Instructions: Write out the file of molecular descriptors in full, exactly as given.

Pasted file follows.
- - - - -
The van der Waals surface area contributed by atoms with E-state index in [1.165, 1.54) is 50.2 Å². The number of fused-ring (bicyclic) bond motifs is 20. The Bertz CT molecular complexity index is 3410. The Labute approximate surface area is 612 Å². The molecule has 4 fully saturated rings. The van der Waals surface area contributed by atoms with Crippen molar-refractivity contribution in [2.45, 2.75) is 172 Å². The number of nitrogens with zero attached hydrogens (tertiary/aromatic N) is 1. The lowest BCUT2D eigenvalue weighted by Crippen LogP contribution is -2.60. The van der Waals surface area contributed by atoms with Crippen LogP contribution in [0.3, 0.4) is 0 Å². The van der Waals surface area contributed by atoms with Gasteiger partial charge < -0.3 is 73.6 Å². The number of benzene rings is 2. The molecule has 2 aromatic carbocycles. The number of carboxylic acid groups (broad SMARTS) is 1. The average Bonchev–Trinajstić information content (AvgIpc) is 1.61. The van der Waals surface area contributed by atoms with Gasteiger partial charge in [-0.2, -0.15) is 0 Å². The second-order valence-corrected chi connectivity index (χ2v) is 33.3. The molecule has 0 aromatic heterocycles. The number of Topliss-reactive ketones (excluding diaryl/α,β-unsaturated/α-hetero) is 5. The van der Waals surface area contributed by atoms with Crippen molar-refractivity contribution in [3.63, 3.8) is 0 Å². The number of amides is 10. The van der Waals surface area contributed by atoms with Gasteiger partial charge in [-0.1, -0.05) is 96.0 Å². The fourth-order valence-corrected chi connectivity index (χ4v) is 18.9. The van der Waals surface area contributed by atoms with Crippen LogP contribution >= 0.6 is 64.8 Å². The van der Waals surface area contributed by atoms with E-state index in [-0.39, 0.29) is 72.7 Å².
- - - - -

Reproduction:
The van der Waals surface area contributed by atoms with E-state index in [1.165, 1.54) is 50.2 Å². The number of fused-ring (bicyclic) bond motifs is 20. The Bertz CT molecular complexity index is 3410. The Labute approximate surface area is 612 Å². The molecule has 4 fully saturated rings. The van der Waals surface area contributed by atoms with Crippen molar-refractivity contribution in [2.45, 2.75) is 172 Å². The number of nitrogens with zero attached hydrogens (tertiary/aromatic N) is 1. The lowest BCUT2D eigenvalue weighted by Crippen LogP contribution is -2.60. The van der Waals surface area contributed by atoms with Crippen LogP contribution in [0.3, 0.4) is 0 Å². The van der Waals surface area contributed by atoms with Gasteiger partial charge < -0.3 is 73.6 Å². The number of benzene rings is 2. The molecule has 2 aromatic carbocycles. The number of carboxylic acid groups (broad SMARTS) is 1. The average Bonchev–Trinajstić information content (AvgIpc) is 1.61. The van der Waals surface area contributed by atoms with Gasteiger partial charge in [-0.2, -0.15) is 0 Å². The second-order valence-corrected chi connectivity index (χ2v) is 33.3. The molecule has 0 aromatic heterocycles. The number of Topliss-reactive ketones (excluding diaryl/α,β-unsaturated/α-hetero) is 5. The van der Waals surface area contributed by atoms with Crippen molar-refractivity contribution in [3.63, 3.8) is 0 Å². The number of amides is 10. The van der Waals surface area contributed by atoms with Gasteiger partial charge in [-0.1, -0.05) is 96.0 Å². The fourth-order valence-corrected chi connectivity index (χ4v) is 18.9. The van der Waals surface area contributed by atoms with Crippen LogP contribution >= 0.6 is 64.8 Å². The van der Waals surface area contributed by atoms with E-state index in [-0.39, 0.29) is 72.7 Å².